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The number of Ultrabooks (laptops, thin and light and with the Windows operating system, which directly compete with the MacBook Air) and will fall significantly off-target Intel`s target market, according to Jay Chou, an analyst at IDC, told CNET . Meanwhile, the MacBook Air continues to gain popularity.
An IDC report showed a weak market for PCs - is the seventh consecutive quarter of very little or no growth in sales. "The volume has not yet arrived where he wanted and is well below what Intel expected," said the analyst, referring to Ultrabooks. "The numbers of the first half of 2012 reported sales of 500,000 Ultrabooks worldwide. This does not go anywhere near Intel`s initial expectations," added Chou.
Intel said earlier this year that Ultrabooks had everything to take 40% of global market share of laptops. Chou makes his predictions: "We hit one million this year Ultrabooks. The future will depend on 2013 and good acceptance of Windows 8 on the market." The problem is that the expectation was approximately 225 million Ultrabooks sold by the end of 2012, one million is only a small fraction of this long-awaited consumer market.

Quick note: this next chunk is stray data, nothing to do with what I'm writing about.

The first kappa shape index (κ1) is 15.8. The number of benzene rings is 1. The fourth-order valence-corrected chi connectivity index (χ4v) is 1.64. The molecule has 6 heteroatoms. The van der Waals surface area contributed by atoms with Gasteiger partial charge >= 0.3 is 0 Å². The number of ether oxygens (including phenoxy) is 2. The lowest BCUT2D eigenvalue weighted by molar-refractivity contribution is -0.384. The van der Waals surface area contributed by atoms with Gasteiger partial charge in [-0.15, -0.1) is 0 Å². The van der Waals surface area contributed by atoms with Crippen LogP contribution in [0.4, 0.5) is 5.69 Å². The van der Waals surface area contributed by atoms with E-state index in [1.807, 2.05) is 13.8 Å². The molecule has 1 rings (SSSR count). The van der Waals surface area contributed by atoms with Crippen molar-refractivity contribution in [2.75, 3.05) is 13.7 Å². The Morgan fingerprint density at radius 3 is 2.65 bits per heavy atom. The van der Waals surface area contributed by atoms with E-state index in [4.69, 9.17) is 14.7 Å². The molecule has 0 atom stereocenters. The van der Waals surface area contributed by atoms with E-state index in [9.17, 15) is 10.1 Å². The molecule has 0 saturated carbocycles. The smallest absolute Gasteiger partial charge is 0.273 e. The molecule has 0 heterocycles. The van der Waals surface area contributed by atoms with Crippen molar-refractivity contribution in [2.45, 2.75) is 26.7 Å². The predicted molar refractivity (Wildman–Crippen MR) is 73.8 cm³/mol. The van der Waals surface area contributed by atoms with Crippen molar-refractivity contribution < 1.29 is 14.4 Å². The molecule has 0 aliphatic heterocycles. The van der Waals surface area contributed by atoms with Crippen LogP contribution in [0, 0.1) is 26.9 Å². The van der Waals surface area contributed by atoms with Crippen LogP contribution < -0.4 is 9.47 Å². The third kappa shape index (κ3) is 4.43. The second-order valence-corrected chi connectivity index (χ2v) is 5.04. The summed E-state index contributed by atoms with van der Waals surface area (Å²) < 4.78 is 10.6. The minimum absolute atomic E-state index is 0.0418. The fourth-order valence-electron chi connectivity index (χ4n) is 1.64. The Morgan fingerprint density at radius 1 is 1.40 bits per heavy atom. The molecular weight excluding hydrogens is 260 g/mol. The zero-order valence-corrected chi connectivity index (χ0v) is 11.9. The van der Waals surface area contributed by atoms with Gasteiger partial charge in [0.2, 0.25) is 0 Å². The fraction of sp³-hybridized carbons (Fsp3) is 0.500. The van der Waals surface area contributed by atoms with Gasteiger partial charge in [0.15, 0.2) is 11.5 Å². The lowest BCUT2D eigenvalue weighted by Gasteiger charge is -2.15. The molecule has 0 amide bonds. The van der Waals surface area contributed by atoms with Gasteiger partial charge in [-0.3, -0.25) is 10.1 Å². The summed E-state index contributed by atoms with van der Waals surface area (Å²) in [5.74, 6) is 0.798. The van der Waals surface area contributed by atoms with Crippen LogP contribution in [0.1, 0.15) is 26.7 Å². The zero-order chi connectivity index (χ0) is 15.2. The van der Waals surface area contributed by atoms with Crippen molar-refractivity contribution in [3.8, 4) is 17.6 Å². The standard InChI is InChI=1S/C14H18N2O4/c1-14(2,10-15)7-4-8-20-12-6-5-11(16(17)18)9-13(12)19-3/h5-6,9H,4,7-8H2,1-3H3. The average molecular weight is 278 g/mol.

"The MacBook Air is responsible for a huge chunk of Apple`s business. The product is well accepted and continues to grow in sales," said the analyst. Apple sold about 2.8 million MacBook Air in the last quarter, compared with 2.75 million for the same period last year.
What, after all, the reason for the deficit of Ultrabooks? According to Chou, many models have hit the target of U.S. $ 700 (sale price in the U.S.) and require an operating system lighter and faster, like the new Windows 8. He still says it`s difficult to make inroads in a market that Apple practically invented. "They know how to further increase its strength and PCs generally differ much from the specifications of Apple," he added.
Asked by CNET, Intel declined to comment on the situation.